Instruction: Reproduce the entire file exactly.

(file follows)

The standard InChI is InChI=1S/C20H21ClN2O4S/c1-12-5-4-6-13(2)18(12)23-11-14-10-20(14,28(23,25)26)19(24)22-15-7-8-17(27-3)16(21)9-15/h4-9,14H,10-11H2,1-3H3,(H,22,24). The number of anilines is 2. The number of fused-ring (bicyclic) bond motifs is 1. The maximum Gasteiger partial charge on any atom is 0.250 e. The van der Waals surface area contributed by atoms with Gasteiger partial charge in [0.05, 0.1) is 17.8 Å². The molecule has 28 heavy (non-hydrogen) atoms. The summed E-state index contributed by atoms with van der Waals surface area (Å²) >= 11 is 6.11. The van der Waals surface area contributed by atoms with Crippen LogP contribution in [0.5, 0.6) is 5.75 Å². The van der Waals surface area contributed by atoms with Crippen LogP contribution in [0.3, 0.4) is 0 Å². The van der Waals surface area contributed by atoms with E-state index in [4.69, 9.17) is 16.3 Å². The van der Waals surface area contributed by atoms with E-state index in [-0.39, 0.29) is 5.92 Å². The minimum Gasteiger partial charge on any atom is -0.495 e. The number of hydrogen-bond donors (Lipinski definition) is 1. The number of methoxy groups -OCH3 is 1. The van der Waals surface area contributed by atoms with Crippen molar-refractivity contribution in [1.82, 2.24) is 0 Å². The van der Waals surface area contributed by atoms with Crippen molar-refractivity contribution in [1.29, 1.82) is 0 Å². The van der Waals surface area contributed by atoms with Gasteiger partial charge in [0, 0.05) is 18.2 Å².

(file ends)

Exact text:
The standard InChI is InChI=1S/C20H21ClN2O4S/c1-12-5-4-6-13(2)18(12)23-11-14-10-20(14,28(23,25)26)19(24)22-15-7-8-17(27-3)16(21)9-15/h4-9,14H,10-11H2,1-3H3,(H,22,24). The number of anilines is 2. The number of fused-ring (bicyclic) bond motifs is 1. The maximum Gasteiger partial charge on any atom is 0.250 e. The van der Waals surface area contributed by atoms with Gasteiger partial charge in [0.05, 0.1) is 17.8 Å². The molecule has 28 heavy (non-hydrogen) atoms. The summed E-state index contributed by atoms with van der Waals surface area (Å²) >= 11 is 6.11. The van der Waals surface area contributed by atoms with Crippen LogP contribution in [0.5, 0.6) is 5.75 Å². The van der Waals surface area contributed by atoms with Crippen LogP contribution in [0.3, 0.4) is 0 Å². The van der Waals surface area contributed by atoms with E-state index in [4.69, 9.17) is 16.3 Å². The van der Waals surface area contributed by atoms with E-state index in [-0.39, 0.29) is 5.92 Å². The minimum Gasteiger partial charge on any atom is -0.495 e. The number of hydrogen-bond donors (Lipinski definition) is 1. The number of methoxy groups -OCH3 is 1. The van der Waals surface area contributed by atoms with Crippen molar-refractivity contribution in [1.82, 2.24) is 0 Å². The van der Waals surface area contributed by atoms with Crippen molar-refractivity contribution in [1.29, 1.82) is 0 Å². The van der Waals surface area contributed by atoms with Gasteiger partial charge in [0, 0.05) is 18.2 Å².